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Getting students started

100% of students want an introduction*

Students may have a lab guide which they are instructed to read to prepare for an experiment. However, an introduction is still required to set or reiterate expectations.

The introduction covers the purpose and aims of the experiment, some basic theory and some tips to get started. It may be worth noting that the short-term memory can only hold 7 items.

Invite questions after the introduction to check/clarify understanding.

If an experiment has many parts, go through the first then get students together to discuss the other parts.

As the students are working on an experiment circulate around the room but don’t intrude unless you need to: let them get on with it.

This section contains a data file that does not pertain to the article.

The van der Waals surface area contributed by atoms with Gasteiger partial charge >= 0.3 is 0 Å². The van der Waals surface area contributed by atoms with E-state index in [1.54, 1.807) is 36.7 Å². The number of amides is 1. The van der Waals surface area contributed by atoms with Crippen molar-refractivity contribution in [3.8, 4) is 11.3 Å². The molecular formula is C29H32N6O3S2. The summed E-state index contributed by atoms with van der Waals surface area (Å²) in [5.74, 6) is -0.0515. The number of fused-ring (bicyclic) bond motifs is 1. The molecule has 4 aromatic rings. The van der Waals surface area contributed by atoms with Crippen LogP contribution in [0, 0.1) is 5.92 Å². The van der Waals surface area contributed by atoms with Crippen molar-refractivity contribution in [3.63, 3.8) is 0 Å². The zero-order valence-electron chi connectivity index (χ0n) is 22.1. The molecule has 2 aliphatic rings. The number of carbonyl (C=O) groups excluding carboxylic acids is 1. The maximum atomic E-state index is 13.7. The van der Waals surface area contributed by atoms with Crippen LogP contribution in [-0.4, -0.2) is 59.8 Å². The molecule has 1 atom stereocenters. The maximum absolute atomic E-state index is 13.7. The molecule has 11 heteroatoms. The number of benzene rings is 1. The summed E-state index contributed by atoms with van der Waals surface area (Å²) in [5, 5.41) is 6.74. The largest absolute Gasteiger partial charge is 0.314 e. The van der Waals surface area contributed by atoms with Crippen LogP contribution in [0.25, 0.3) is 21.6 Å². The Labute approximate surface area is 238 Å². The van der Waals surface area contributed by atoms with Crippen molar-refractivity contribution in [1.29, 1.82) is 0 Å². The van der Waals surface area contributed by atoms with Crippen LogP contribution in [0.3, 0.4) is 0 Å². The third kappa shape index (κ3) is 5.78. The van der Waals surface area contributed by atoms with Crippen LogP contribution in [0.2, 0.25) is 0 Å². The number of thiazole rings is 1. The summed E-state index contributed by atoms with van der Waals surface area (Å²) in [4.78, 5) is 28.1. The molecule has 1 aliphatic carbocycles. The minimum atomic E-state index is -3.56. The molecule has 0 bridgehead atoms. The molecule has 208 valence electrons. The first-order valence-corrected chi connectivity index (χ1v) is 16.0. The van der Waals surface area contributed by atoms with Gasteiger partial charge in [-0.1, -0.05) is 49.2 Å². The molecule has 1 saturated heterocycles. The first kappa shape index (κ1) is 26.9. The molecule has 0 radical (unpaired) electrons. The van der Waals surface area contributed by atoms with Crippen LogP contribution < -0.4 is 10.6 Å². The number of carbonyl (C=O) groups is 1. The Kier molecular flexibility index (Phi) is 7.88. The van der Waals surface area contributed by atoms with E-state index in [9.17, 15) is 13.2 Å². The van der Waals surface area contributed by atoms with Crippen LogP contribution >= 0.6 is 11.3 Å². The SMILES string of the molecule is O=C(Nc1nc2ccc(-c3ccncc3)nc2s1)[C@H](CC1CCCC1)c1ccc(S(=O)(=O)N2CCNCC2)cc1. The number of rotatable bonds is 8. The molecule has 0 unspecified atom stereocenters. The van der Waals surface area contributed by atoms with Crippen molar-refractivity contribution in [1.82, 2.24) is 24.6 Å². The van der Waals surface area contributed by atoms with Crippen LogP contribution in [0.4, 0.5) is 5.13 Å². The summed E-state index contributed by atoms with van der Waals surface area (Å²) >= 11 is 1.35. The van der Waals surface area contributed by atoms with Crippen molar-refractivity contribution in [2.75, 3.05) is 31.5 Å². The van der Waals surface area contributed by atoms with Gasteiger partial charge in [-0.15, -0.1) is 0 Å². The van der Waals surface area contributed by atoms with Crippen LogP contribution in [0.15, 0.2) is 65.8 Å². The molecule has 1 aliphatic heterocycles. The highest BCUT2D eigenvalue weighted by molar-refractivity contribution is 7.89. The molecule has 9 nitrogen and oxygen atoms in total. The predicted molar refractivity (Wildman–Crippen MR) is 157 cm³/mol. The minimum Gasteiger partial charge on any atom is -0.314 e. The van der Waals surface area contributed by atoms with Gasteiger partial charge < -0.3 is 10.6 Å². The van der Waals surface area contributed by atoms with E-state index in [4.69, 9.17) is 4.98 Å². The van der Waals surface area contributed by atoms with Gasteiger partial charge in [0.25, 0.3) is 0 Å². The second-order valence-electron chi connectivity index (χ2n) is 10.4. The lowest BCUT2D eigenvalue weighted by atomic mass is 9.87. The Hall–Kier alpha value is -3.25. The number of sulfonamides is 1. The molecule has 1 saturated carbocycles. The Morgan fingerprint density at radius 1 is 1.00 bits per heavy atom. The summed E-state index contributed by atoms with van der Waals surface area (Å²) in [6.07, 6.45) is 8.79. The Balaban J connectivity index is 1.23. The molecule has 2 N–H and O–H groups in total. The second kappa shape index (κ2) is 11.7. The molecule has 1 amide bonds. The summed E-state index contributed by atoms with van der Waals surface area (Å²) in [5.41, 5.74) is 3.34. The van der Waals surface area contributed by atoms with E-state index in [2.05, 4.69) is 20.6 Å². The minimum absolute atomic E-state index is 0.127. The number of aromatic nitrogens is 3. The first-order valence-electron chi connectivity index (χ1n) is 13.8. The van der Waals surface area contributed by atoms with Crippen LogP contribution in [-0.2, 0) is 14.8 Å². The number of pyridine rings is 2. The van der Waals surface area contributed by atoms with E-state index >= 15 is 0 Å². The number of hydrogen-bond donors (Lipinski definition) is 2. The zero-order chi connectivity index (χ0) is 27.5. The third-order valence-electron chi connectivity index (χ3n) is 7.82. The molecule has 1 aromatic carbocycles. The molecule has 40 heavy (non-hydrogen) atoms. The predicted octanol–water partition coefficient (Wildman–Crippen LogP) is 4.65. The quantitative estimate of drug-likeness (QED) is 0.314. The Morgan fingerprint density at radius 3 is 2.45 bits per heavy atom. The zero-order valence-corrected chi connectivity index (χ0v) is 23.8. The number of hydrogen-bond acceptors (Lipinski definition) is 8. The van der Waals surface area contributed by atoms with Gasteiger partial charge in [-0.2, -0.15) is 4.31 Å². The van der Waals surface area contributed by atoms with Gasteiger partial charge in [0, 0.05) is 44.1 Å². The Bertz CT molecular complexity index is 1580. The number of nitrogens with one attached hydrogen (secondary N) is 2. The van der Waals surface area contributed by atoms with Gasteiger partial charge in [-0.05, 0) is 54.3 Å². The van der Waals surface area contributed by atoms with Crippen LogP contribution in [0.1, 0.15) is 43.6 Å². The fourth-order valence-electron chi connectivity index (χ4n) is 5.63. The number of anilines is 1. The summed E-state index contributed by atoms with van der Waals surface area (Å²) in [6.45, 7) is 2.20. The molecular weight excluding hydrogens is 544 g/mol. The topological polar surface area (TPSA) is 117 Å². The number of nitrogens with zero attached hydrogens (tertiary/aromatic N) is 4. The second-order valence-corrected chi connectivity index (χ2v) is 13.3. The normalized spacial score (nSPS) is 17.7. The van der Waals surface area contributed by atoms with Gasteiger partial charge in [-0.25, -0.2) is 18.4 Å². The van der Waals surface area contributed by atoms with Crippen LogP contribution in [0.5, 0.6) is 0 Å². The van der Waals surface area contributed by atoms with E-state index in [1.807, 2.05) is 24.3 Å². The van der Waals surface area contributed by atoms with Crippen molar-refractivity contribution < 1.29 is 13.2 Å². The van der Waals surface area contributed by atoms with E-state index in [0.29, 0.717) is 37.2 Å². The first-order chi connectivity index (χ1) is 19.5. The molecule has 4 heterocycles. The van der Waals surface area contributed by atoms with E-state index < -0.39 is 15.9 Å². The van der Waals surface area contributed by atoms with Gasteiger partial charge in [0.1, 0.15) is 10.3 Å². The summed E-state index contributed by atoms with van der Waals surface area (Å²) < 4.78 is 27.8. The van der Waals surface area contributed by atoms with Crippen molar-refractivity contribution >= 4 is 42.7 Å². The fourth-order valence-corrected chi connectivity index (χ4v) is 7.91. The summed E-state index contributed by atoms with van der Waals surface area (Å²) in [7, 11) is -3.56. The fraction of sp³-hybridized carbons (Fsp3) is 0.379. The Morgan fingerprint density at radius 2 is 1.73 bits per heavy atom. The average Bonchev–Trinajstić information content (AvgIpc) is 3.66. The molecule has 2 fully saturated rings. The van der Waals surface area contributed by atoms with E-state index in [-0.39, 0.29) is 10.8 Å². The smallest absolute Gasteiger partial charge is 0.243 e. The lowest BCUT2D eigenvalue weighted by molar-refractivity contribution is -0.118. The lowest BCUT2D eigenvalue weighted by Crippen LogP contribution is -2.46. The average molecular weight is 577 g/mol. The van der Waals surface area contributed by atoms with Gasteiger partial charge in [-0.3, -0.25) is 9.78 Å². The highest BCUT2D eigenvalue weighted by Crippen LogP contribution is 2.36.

Resist the temptation to butt in and solve the problems a student or a group might be having. If you see puzzled looks or people floundering, try asking questions: How’s it going? What are you doing/going to do? Why?

Try and see the problems from the students’ perspective.

If a lot of people are floundering, stop the lab and have a quick general discussion before proceeding.

Try to be aware of the whole room, so that you don’t inadvertently spend too much time with one student or group to the detriment of the others.

*Irene Barnett, Physics, “Why do students do labs?”

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